Investing in future leaders has become a priority for maturing PE firms
Private equity is still a relatively young industry, with many firms being founded just 30 to 40 years ago. At many of these firms, it's the founders who are still leading day-to-day operations. That's great for continuity, but what about the future? As the industry matures, more founders are focusing on the future and developing strategies to keep their firms thriving long after they retire. Many firms are coaching the next generation of partners through formal processes and programs. (Watch the video at the end of the feature.)
Watermill Group, founded in 1978 by managing partner Steve Karol and his father, is a classic example of a lower middle-market firm that realized it was time to groom the next generation of leaders. With most of the Lexington, Mass. firm's partners reaching the age of 60, Watermill implemented a leadership training program for mid-level professionals. The results have been positive.
One case in point: Emily Lord, 32, joined Watermill after finishing business school at Babson College in 2010. Lord started as Ben Procter's junior focusing on deal origination and worked side-by-side with the Watermill partner for two years. Yet, Lord's position at the firm isn't unique. Each of the six Watermill partners, who have specialized expertise, teams up with a younger counterpart, who shadows the senior partner to develop the skills necessary to become independently effective in the partner's particular discipline.
"Senior management truly wants us to take a leadership role and they have allowed us to work autonomously," Lord says. "As we are learning, they basically let us run with anything while they provide support and feedback. If we want to start a new initiative or if we want to push forward a certain deal, they back us up."
As part of the learning experience, Procter has introduced Lord to many of his deal contacts, including lenders, bankers and other private equity professionals. After learning the ropes and following Procter's lead for years, Lord is now director of deal origination managing those relationships on behalf of the firm. Lord is also the firm's main representative at many conferences and events, such as the Association Corporate Growth's many Capital Connection events. Lord is also responsible for the firm's marketing plans.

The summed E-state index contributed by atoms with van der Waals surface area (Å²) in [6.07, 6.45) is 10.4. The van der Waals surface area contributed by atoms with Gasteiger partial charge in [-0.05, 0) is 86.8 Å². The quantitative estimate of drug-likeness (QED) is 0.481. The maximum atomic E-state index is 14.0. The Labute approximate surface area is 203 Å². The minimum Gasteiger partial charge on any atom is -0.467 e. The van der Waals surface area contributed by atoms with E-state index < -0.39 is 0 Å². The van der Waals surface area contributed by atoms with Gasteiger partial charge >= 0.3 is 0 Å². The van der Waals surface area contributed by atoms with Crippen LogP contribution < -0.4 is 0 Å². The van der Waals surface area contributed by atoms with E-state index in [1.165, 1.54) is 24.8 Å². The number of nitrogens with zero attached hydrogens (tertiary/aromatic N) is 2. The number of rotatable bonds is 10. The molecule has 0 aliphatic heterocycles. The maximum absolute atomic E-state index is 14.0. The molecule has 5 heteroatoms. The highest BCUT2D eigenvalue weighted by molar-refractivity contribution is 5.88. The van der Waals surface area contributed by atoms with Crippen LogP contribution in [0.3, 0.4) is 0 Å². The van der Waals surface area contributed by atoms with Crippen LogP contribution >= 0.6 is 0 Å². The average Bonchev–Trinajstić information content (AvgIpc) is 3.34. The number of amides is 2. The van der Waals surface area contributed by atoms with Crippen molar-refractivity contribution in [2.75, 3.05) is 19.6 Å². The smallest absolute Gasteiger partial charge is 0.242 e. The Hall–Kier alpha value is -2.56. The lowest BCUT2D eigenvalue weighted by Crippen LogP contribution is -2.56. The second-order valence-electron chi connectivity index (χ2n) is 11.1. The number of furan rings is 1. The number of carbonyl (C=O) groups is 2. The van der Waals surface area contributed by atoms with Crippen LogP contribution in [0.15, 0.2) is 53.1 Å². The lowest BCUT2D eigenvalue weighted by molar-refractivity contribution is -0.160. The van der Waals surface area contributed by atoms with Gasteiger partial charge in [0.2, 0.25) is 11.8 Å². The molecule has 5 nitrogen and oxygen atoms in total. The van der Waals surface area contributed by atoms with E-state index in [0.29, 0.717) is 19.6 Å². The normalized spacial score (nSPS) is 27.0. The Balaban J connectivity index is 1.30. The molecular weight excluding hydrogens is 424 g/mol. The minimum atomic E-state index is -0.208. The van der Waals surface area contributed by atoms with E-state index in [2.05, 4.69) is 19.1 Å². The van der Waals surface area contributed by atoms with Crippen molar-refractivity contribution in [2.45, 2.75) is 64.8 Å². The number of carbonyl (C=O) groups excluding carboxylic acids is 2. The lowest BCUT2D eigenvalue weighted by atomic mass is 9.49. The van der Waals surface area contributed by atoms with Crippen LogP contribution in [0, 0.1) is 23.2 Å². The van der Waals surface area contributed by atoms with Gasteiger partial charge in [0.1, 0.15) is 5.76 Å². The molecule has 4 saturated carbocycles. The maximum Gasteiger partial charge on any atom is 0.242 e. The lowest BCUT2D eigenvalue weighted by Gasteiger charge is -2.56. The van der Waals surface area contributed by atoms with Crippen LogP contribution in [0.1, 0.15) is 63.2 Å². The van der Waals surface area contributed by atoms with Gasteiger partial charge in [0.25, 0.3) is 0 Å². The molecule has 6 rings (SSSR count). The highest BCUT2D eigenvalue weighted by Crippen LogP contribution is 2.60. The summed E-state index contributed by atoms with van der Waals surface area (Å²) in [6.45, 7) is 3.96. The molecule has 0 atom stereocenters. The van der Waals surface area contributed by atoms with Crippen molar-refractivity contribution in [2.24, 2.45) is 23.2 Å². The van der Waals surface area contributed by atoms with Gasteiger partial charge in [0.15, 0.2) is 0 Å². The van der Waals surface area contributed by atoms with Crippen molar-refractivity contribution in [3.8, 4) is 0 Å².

Today, Procter still oversees Lord, but he focuses more of his energy on firm management and transactions. "Each of us has a certain core skill set. I have been doing sourcing and deal origination for a long time. We try to match our skill set with individuals on the team and pass down the knowledge and wisdom so we can work on other things as well," says Procter.
What's more, all the firm's members participate in the investment committee meetings-from the managing partner to interns. The goal of the investment committee is not just to evaluate potential investments but to challenge the team's overall thinking and to benefit from diverse perspectives, says Procter, who adds that the partners benefit from hearing the younger staff members' ideas.
In addition to training the younger staff on specific jobs, the firm holds biweekly training sessions over lunch. Each session covers a dealmaking or management topic that builds breadth of knowledge among members of the firm. At one of the more recent lunch-and-learns, Mike Fuller, a principal at Watermill, hosted a talk about how to do a 13-week cash flow analysis.
Learning the Ropes
Watermill isn't the only firm to focus on talent development. Boston-based Riverside Partners has also worked hard to make sure it has a team in place to carry the firm into the future. David Belluck, a general partner at the firm, joined 25 years ago and took over as head of the firm from its founder, Paul Craig, in 2002. Craig had decided he wanted to retire and do other things with his life. The firm went through a rocky period during and after the transition, creating a tenuous future. The team was uncertain if it would even be able to raise another fund.
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